The Tax Cuts and Jobs Act
What Can I do before year end
Congress is enacting the biggest tax reform law in thirty years, one that will make fundamental changes in the way you, your family and your business calculate your federal income tax bill, and the amount of federal tax you will pay. Since most of the changes will go into effect next year, there's still a narrow window of time before year-end to soften or avoid the impact of crackdowns and to best position yourself for the tax breaks that may be heading your way. Here's a quick rundown of last-minute moves you should think about making.
Please be aware that this is only a suggestion of what may work for you before year end. It does not include all of the tax changes enacted in the new law. For example this letter does not discuss the fact that in 2018 you wil be losing all of your personal exemptions in the amount of $4,050 per exemption. And in your specific situation some of these suggestions may not be appropriate. You may not be able to get the benefit that is suggested. An example is prepaying your real estate taxes. If you are in AMT tax in 2017 this will not give you the desired tax savings.
Lower tax rates coming. The Tax Cuts and Jobs Act will reduce tax rates for many taxpayers, effective for the 2018 tax year. Additionally, many businesses, including those operated as passthroughs, such as partnerships, may see their tax bills cut.
The general plan of action to take advantage of lower tax rates next year is to defer income into next year. Some possibilities follow:
IRA & Roth IRA Conversions
. . . If you are about to convert a regular IRA to a Roth IRA, postpone your move until next year. That way you'll defer income from the conversion until next year and have it taxed at lower rates.
. . . Earlier this year, you may have already converted a regular IRA to a Roth IRA but now you question the wisdom of that move, as the tax on the conversion will be subject to a lower tax rate next year. You can unwind the conversion to the Roth IRA by doing a recharacterization-making a trustee-to-trustee transfer from the Roth to a regular IRA. This way, the original conversion to a Roth IRA will be cancelled out. But you must complete the recharacterization before year-end. Starting next year, you won't be able to use a recharacterization to unwind a regular-IRA-to-Roth-IRA conversion.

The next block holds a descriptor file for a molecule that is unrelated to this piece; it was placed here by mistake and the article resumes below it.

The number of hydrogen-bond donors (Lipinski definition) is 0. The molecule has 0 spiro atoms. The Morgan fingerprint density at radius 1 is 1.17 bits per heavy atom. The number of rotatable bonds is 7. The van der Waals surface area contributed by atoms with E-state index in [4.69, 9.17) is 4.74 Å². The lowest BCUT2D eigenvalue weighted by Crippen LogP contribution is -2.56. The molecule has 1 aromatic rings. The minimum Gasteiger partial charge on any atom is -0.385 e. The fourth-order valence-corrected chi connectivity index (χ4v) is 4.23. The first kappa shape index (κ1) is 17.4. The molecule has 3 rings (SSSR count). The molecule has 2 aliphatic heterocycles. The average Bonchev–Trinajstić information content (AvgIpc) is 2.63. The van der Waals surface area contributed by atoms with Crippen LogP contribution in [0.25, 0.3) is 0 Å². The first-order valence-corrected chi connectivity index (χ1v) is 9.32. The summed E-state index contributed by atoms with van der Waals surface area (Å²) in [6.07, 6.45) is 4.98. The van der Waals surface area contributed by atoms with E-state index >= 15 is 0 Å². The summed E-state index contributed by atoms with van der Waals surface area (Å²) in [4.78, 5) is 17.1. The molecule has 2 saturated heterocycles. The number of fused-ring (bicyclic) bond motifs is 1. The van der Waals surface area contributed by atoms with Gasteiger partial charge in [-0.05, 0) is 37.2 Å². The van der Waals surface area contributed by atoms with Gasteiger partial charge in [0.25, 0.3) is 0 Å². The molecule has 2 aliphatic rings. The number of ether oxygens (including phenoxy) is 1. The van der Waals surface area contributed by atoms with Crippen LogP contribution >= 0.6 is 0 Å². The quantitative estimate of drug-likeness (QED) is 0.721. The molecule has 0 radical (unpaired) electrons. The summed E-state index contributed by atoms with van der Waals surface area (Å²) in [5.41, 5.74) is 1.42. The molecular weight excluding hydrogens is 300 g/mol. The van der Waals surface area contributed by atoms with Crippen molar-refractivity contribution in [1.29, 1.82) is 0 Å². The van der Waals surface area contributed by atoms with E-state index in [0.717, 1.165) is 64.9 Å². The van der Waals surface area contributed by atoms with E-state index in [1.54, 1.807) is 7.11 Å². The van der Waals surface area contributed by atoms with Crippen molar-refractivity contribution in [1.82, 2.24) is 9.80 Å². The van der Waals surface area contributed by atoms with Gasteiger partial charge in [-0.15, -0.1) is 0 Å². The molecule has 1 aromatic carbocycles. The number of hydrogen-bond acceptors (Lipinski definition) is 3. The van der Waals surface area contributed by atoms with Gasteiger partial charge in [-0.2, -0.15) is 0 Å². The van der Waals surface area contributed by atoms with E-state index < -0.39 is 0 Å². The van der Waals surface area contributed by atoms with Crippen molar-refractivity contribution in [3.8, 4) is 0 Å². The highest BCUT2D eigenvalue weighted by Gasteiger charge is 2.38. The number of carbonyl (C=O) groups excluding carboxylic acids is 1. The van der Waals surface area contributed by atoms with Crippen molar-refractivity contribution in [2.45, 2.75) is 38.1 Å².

Cash Basis Business
. . . If you run a business that renders services and operates on the cash basis, the income you earn isn't taxed until your clients or patients pay. So if you hold off on billings until next year-or until so late in the year that no payment will likely be received this year-you will likely succeed in deferring income until next year.
Accrual Basis Business
. . . If your business is on the accrual basis, deferral of income till next year is difficult but not impossible. For example, you might, with due regard to business considerations, be able to postpone completion of a last-minute job until 2018, or defer deliveries of merchandise until next year (if doing so won't upset your customers). Taking one or more of these steps would postpone your right to payment, and the income from the job or the merchandise, until next year. Keep in mind that the rules in this area are complex and may require a tax professional's input.
Cancellation of Debt
. . . The reduction or cancellation of debt generally results in taxable income to the debtor. So if you are planning to make a deal with creditors involving debt reduction, consider postponing action until January to defer any debt cancellation income into 2018.
Disappearing or reduced deductions, larger standard deduction. Beginning next year, the Tax Cuts and Jobs Act suspends or reduces many popular tax deductions in exchange for a larger standard deduction. Here's what you can do about this right now:
Other year-end strategies. Here are some other last minute moves that can save tax dollars in view of the new tax law:
Like Kind Exchanges
Employee Business Expenses/Home Office Deduction on Sch A
Please keep in mind that I've described only some of the year-end moves that should be considered in light of the new tax law.
NJ Sales and Use Tax Rate Change
The New Jersey Sales and Use Tax rate will decrease to 6.625% starting January 1, 2018.
Please prepare to update your records accordingly.
More information is available on the NJ Division of Taxation website at:
NJ Income Tax Exemption for Veterans
New for Tax Year 2017. You are eligible for a $3,000 exemption on your Income Tax return if you are a military veteran who was honorably discharged or released under honorable circumstances from active duty in the Armed Forces of the United States by the last day of the tax year. Your spouse (or civil union partner) is also eligible for an exemption if he/she is a veteran who was honorably discharged or released under honorable circumstances and you are filing a joint return. This exemption is in addition to any other exemptions you are entitled to claim and is available on both the resident and nonresident returns. You cannot claim this exemption for a domestic partner or for your dependents.
You must provide a copy of Form DD-214, Certificate of Release or Discharge from Active Duty, the first time you claim the exemption. This form does not need to be provided each year. The United States National Archives and Records Administration can assist with obtaining a copy of your DD-214.
For more information and ways to certify for the exemption, visit the NJ Department of the Treasury at:
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